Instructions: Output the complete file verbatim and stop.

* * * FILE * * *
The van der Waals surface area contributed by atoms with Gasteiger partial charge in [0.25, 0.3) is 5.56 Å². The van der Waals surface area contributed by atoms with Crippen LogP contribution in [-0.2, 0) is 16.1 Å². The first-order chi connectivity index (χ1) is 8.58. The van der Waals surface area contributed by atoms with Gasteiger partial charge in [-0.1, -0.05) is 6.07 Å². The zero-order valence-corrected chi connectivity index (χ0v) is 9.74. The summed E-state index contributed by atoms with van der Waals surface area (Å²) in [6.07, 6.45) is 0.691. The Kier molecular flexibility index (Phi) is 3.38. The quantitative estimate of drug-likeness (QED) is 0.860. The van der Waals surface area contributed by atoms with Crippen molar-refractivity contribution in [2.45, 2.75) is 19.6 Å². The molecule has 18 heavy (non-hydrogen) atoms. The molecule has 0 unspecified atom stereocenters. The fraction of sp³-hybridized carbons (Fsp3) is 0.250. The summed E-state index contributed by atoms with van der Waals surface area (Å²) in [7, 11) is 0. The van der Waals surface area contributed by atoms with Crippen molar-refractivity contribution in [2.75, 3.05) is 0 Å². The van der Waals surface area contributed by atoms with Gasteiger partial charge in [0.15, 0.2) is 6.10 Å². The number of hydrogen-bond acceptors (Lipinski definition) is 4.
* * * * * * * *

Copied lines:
The van der Waals surface area contributed by atoms with Gasteiger partial charge in [0.25, 0.3) is 5.56 Å². The van der Waals surface area contributed by atoms with Crippen LogP contribution in [-0.2, 0) is 16.1 Å². The first-order chi connectivity index (χ1) is 8.58. The van der Waals surface area contributed by atoms with Gasteiger partial charge in [-0.1, -0.05) is 6.07 Å². The zero-order valence-corrected chi connectivity index (χ0v) is 9.74. The summed E-state index contributed by atoms with van der Waals surface area (Å²) in [6.07, 6.45) is 0.691. The Kier molecular flexibility index (Phi) is 3.38. The quantitative estimate of drug-likeness (QED) is 0.860. The van der Waals surface area contributed by atoms with Crippen molar-refractivity contribution in [2.45, 2.75) is 19.6 Å². The molecule has 18 heavy (non-hydrogen) atoms. The molecule has 0 unspecified atom stereocenters. The fraction of sp³-hybridized carbons (Fsp3) is 0.250. The summed E-state index contributed by atoms with van der Waals surface area (Å²) in [7, 11) is 0. The van der Waals surface area contributed by atoms with Crippen molar-refractivity contribution in [2.75, 3.05) is 0 Å². The van der Waals surface area contributed by atoms with Gasteiger partial charge in [0.15, 0.2) is 6.10 Å². The number of hydrogen-bond acceptors (Lipinski definition) is 4.